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about the same standing, who were not professors of religion-of another for men deeply immersed in.cares and gainful business-and of another for mothers of young families. And I will venture to say, that any minister, who shall adopt and pursue the method of pastoral in. struction which is here recommended, will be surprised at the number and importance of the topics, which, as he passes from one class to another, will suggest themselves to his mind.
But whatever method you adopt, pass by none of your flock. Feed Christ's sheep. Feed his lambs; and if possible bring all the straying back to his fold. In your manner of address be plain, be affectionate, be serious, be faithful. Never continue an exercise longer than you can command attention. Never permit yourself to wander into regions of unprofitable speculation. Never lose sight of Jesus Christ and him crucified.
The poor you will have with you always, and they will have a right to a full share of your time and attention. Visit them often in their lowly habitations. Accept of their plain hospitality so as to convince them, that you value it more than the sumptuous banquet. Kindly inquire into their circumstances, and encourage them to entrust you with their necessities. Inculcate upon them the graces of contentment and resignation. When they are virtuous and pious, esteem it a high privilege to help them forward in their journey to the promised land. When they are vicious and improvident, use every argument and motive to reclaim them. Never give over, till you bring them to the sanctuary and to the cross of Christ. Thus you will secure their confidence, awaken their gratitude, elevate their views, and by the grace of God, save them from going down to the pit. Take much
notice of their children. See that they attend the schools of the parish, as well as the Sabbath School and Bible Class; and afford all the aid in your power to bring them up in habits of industry and sobriety; and above all in the nurture and admonition of the Lord.'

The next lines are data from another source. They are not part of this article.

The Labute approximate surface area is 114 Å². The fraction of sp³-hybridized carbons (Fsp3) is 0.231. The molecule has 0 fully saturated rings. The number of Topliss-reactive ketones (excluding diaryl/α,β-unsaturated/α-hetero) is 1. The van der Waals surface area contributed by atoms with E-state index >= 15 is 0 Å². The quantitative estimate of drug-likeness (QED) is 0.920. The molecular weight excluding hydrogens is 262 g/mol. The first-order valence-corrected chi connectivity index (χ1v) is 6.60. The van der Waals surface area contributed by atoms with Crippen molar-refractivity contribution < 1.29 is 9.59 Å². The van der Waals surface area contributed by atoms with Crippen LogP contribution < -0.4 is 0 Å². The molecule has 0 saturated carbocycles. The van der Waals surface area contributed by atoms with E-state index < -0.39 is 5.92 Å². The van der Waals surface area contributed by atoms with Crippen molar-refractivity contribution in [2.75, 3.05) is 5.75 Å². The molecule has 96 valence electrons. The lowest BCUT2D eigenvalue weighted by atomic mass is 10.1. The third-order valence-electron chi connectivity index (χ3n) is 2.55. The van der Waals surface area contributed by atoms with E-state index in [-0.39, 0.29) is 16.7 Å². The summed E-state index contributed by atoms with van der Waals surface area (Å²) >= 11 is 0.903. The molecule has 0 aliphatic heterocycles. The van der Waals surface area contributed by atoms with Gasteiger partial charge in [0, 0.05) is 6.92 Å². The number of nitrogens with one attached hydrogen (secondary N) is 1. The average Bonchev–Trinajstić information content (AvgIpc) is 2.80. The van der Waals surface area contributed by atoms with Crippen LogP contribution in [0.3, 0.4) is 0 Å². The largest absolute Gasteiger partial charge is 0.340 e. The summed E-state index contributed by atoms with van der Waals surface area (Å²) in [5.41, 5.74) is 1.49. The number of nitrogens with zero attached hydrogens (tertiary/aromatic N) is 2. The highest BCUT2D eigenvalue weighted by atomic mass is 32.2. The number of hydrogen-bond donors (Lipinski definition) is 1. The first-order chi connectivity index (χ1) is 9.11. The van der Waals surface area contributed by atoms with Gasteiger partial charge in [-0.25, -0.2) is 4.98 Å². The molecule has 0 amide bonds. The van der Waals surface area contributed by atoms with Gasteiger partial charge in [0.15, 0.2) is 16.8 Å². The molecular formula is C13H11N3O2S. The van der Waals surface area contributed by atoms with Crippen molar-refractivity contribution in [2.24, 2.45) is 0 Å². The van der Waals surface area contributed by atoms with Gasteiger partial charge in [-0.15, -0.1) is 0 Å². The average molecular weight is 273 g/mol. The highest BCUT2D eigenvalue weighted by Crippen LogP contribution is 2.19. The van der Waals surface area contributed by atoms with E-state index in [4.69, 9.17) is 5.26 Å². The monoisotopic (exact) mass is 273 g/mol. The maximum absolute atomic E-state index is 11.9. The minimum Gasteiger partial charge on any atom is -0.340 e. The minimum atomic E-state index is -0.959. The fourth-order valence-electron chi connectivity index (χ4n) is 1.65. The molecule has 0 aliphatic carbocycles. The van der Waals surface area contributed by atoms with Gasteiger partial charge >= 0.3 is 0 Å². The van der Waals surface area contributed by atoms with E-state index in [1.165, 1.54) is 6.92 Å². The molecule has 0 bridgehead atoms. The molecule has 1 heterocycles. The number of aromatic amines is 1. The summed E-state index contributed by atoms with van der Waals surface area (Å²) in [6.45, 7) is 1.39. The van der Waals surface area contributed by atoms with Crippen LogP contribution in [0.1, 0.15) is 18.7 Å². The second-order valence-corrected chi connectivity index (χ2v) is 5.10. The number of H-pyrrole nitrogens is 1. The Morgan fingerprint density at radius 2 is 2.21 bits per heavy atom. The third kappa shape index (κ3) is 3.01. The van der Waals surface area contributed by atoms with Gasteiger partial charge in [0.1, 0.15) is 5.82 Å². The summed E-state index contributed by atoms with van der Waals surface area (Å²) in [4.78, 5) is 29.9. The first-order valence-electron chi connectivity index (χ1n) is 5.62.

In your intercourse with the rich, be on your guard, for you will always be in danger from their kindness. Go not often to their feasts. By so doing, many have been snared and taken.' It will, moreover, swallow up too much of your precious tinie. What other laborer can afford to sit two hours over a single meal; and who has less time to spare for these ceremonies, than a minister of the gospel? Receive the friendly tokens of your parishioners with gratitude; but beware that their gifts do not bribe you to neglect their spiritual interests. O how hard is it for a pastor, to deal as faithfully in a magnificent drawing-room, as in a hanble cottage. Especially how difficult to tell your greatest benefactor, that he is an enemy to God, and that without repentance, faith, and holiness, he must perish! I have often thought, that this is one reason, why it is so hard for a rich man to enter into the kingdom of heaven. His wealth, his influence, and his largesses, encompass him about with a kind of triple wall, which a pastor too rarely has the courage to break through, that he may carry to his conscience the unwelcome topics of death and eternity.
Gird yourselves up then, my young brethren, to this difficult, this self-denying part of your work. Make no compromises. Accept no man's person. Requite not the kindness of your afiluent friends with the cruel neglect of their souls. But the more they minister to you incarnal things,' the more do you minister to them in • spiritual things.' The more they study your present
comfort, the more earnestly do you seek their future and eternal welfare.
When your friends praise your fine sermons, as they often will, whether they are really fine sermons or not, remember that the impartial may form a very different judgment; and that whatever your fellow worms may think, there is much imperfection in your best perform
I would give more for the criticism of one sagacious enemy, than for those of a score of admirers. When all is peace and quietness in your parish, then is your time to be up and doing. Then fortify every weak and assailable point. Then throw around your people as many of the silken cords of love as you can.